In spring 2022, Kawasaki Heavy Industries successfully completed a pilot project, with support from the governments of Japan and Australia, to transport liquefied hydrogen manufactured in Australia to Japan via sea. Central to the success of this transportation was the company’s development of the world’s first and only liquid hydrogen carrier, the Suiso Frontier.

This vessel, akin to an incredibly efficient giant thermos, can transport large quantities of liquid hydrogen at an ultra-low temperature of minus 253 degrees Celsius without additional cooling. The company aims to establish hydrogen supply as a viable business by 2030 and is currently working on scaling up ships and onshore storage tanks for mass hydrogen supply.

The utilization of hydrogen for decarbonizing railways is also gaining momentum. JR East is advancing the test drives of the first domestic hydrogen hybrid train, HIBARI, jointly developed with Toyota Motor Corporation and Hitachi. This hybrid train combines power from a fuel cell that generates electricity by reacting hydrogen with oxygen and power from a storage battery, enabling it to operate without emitting carbon dioxide. The aim is to put it into practical use by 2030.

Furthermore, JR Central announced in November 2023 that it had embarked on developing railway vehicles using hydrogen engines, which burn hydrogen for propulsion. While many decarbonization efforts in railways worldwide utilize fuel cell technology, the use of hydrogen as a direct fuel for engines marks a world-first. If realized, it would introduce a new decarbonization approach to the railway industry.

Government and municipalities' hydrogen boost

In June 2023, the Japanese government revised its Basic Hydrogen Strategy to support such corporate initiatives. This strategy identifies nine key technologies, including fuel cells and water electrolysis devices and has decided to invest over JPY 15 trillion ($98.8 billion) over the next 15 years. It also aims to increase hydrogen usage to 12 million tons annually by 2040.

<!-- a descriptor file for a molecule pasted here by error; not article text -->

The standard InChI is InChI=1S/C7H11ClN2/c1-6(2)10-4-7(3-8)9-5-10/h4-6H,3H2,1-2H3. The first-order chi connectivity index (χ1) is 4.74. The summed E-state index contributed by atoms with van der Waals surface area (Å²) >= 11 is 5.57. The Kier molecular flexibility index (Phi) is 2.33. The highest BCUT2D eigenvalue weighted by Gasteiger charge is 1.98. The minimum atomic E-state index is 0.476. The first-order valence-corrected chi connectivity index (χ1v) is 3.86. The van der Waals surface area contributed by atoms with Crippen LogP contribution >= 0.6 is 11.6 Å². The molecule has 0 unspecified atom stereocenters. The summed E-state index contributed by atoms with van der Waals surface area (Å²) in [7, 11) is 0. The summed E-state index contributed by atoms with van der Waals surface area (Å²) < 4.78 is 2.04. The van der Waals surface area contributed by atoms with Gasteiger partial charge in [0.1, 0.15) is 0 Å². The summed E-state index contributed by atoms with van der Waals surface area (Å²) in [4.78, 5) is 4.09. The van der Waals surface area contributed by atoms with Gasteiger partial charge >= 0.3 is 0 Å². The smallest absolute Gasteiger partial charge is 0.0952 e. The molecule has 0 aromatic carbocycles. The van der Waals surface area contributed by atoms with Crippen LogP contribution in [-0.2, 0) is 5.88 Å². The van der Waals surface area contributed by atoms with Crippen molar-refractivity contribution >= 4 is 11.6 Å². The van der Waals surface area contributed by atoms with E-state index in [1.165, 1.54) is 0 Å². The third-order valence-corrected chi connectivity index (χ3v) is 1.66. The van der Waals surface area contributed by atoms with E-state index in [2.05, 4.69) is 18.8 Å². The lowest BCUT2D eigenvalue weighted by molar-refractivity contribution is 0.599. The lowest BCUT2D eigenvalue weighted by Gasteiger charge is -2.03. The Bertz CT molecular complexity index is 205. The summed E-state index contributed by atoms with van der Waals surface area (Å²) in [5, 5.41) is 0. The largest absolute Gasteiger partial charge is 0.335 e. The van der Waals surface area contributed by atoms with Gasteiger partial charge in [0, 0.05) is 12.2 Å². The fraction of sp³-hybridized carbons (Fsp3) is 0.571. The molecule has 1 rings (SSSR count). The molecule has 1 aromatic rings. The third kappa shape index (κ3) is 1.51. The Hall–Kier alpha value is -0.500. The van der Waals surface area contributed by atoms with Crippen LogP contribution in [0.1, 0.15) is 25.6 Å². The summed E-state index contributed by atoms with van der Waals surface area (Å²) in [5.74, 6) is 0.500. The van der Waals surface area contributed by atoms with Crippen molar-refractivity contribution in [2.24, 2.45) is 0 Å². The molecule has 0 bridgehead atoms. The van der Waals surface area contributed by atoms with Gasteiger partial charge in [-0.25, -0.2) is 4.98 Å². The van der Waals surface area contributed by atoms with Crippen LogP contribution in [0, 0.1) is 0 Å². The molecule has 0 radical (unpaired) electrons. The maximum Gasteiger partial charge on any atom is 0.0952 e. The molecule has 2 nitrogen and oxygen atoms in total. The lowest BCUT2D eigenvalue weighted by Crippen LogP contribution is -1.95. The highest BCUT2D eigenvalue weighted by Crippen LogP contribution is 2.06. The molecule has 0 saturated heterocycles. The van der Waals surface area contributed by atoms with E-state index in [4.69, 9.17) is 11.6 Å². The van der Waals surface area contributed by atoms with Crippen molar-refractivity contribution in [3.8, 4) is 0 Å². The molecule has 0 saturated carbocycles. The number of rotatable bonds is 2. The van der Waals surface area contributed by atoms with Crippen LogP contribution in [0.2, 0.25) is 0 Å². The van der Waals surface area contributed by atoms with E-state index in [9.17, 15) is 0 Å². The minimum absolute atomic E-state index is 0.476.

In pursuit of this goal, the Tokyo Metropolitan Government increased its budget for hydrogen-related initiatives from the fiscal year 2024 to JPY 20.3 billion ($134 million), 1.8 times higher than the previous year. Tokyo plans to strengthen support for the proliferation of commercial fuel cell vehicles, such as trucks and buses, which are considered promising applications for hydrogen.

Additionally, Tokyo aims to enhance the development of large-scale hydrogen stations and establish facilities on publicly-owned coastal land to produce and supply green hydrogen using renewable energy sources.

Overcoming energy transition challenges

According to the World Economic Forum’s report Fostering Effective Energy Transition 2023, which surveyed the performance of energy systems in 120 countries, Japan ranks 27th based on criteria such as equity, energy security, environmental sustainability and readiness of the enabling environment for energy transition.

The report also anticipates the global clean hydrogen market to expand to $120 billion by 2030. However, it highlights that the primary challenge is lowering the cost of producing and supplying hydrogen energy.

Professor Yuya Kajikawa from the University of Tokyo emphasizes the importance of strengthening the introduction and market formation of hydrogen energy based on strategic rules with an eye to economic benefits. This would enable the realization of economies of scale and could be a solution to the price challenge.

A transition to a green and competitive energy structure can only happen with work across sectors and strengthening public-private partnerships to efficiently implement affordable hydrogen energy.